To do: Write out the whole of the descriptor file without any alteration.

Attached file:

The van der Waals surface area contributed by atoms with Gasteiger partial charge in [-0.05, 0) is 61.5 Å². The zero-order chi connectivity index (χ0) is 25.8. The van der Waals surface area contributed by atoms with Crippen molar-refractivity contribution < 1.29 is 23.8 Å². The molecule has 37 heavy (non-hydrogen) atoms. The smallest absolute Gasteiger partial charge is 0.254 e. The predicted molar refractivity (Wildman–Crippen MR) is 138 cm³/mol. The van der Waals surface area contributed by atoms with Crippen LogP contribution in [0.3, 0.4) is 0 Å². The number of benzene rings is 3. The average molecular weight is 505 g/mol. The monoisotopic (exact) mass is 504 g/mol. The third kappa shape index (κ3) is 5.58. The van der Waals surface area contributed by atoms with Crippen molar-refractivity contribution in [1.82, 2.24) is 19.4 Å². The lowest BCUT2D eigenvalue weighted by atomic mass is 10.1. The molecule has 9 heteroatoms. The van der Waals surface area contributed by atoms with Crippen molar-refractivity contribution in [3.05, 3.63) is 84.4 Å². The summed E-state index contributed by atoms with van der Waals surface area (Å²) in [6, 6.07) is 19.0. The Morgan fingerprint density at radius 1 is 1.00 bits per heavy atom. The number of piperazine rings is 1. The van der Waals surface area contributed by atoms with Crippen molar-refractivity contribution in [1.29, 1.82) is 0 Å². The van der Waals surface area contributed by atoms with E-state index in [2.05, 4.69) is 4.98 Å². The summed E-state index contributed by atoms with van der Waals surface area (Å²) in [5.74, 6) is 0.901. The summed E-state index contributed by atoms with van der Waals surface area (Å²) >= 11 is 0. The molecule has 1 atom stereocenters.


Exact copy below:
The van der Waals surface area contributed by atoms with Gasteiger partial charge in [-0.05, 0) is 61.5 Å². The zero-order chi connectivity index (χ0) is 25.8. The van der Waals surface area contributed by atoms with Crippen molar-refractivity contribution < 1.29 is 23.8 Å². The molecule has 37 heavy (non-hydrogen) atoms. The smallest absolute Gasteiger partial charge is 0.254 e. The predicted molar refractivity (Wildman–Crippen MR) is 138 cm³/mol. The van der Waals surface area contributed by atoms with Crippen LogP contribution in [0.3, 0.4) is 0 Å². The number of benzene rings is 3. The average molecular weight is 505 g/mol. The monoisotopic (exact) mass is 504 g/mol. The third kappa shape index (κ3) is 5.58. The van der Waals surface area contributed by atoms with Crippen molar-refractivity contribution in [1.82, 2.24) is 19.4 Å². The lowest BCUT2D eigenvalue weighted by atomic mass is 10.1. The molecule has 9 heteroatoms. The van der Waals surface area contributed by atoms with Crippen molar-refractivity contribution in [3.05, 3.63) is 84.4 Å². The summed E-state index contributed by atoms with van der Waals surface area (Å²) in [6, 6.07) is 19.0. The Morgan fingerprint density at radius 1 is 1.00 bits per heavy atom. The number of piperazine rings is 1. The van der Waals surface area contributed by atoms with Crippen molar-refractivity contribution in [1.29, 1.82) is 0 Å². The van der Waals surface area contributed by atoms with E-state index in [2.05, 4.69) is 4.98 Å². The summed E-state index contributed by atoms with van der Waals surface area (Å²) in [5.74, 6) is 0.901. The summed E-state index contributed by atoms with van der Waals surface area (Å²) >= 11 is 0. The molecule has 1 atom stereocenters.